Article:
Both were as great as I’d expected, but it was the third Cannes film I saw that day that really took me by surprise. It was La Chimera by Alice Rohrwacher, the Italian filmmaker behind Happy As Lazzaro and last year’s Oscar-nominated short Le pupille. The movie follows a band of grave robbers in 1980s Italy who dig into tombs of the ancient Etruscans. They’re after profit, but their leader, a lovelorn English expat (Josh O’Connor), has weightier matters on his mind. Rohrwacher’s direction synthesizes the divide between worldly pleasures and immortal souls. She’s a remarkably playful filmmaker, unafraid to throw in a musical number or direct address to the camera, and she makes the question of what we owe history feel tactile and immediate. Also: O’Connor’s wardrobe will delight and enthrall the menswear enthusiast in your life. —Nate Jones

Photo: Courtesy of All The Hits

Richard Linklater’s new film is as effervescent as a freshly cracked Topo Chico, and a generous helping of all the things that people have been claiming they miss at the movies. It’s a comedy and a thriller, it’s got some real moral ambiguity, and it feels grown-up in the least lugubrious sense of the word, even when its main character is delivering lectures on human nature in the context of his day job as an adjunct professor. Most importantly, it’s sexy, with Glen Powell and Adria Arjona displaying the kind of chemistry that turns a casual conversation into something that makes you blush. Powell, who co-wrote the film, sets out to prove he’s a genuine movie star as Gary Johnson, who works part time for the police department pretending to be a hit man in stings to catch would-be killers. And, by God, does he do it — he’s larger than life and spectacularly, absurdly appealing. —Alison Willmore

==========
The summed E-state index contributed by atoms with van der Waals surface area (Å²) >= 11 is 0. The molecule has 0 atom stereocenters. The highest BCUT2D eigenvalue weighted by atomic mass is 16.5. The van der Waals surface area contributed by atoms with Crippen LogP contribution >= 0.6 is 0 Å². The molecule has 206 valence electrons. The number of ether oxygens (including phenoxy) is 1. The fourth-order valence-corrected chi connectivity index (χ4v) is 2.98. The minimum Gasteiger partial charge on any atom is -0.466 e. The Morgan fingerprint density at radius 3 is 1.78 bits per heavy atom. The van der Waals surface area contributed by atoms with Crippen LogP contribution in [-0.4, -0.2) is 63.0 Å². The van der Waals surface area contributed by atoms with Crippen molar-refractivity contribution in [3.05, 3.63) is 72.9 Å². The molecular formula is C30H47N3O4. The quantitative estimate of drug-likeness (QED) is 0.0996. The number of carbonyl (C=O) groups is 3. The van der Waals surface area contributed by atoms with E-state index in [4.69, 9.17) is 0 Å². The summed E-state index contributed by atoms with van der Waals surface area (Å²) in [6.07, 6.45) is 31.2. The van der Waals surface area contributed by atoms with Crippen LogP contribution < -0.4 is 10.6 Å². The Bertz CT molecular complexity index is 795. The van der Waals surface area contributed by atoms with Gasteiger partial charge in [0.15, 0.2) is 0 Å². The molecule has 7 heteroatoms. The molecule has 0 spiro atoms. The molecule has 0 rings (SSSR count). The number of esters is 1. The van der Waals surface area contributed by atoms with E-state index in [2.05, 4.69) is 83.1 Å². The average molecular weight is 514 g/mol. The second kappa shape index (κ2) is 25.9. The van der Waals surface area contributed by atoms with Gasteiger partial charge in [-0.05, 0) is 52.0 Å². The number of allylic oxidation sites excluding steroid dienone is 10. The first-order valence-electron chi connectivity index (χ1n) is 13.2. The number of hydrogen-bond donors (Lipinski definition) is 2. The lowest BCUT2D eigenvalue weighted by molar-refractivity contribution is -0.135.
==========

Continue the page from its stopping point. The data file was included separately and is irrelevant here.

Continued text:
The pitch for Dicks is that it’s The Parent Trap but with more gay incest: Co-creators Aaron Jackson and Josh Sharp play two extremely successful, extremely straight vacuum-parts salesmen who begin as rivals, then become best friends after they learn that they are actually long-lost identical twins. They, too, embark on a twin-swapping scheme meant to reunite their divorced parents, except here Mom (Megan Mullally) is around 100 years old, and Dad (Nathan Lane) keeps two murderous foot-tall mutants he calls his “sewer boys” in a cage in his apartment. It all went down like gangbusters in the specific context of a midnight festival premiere — which climaxed with inflatable penises raining from the balcony and a local choir singing a heartfelt ballad about God being gay — and I have absolutely no idea how it will play outside it. —N.J.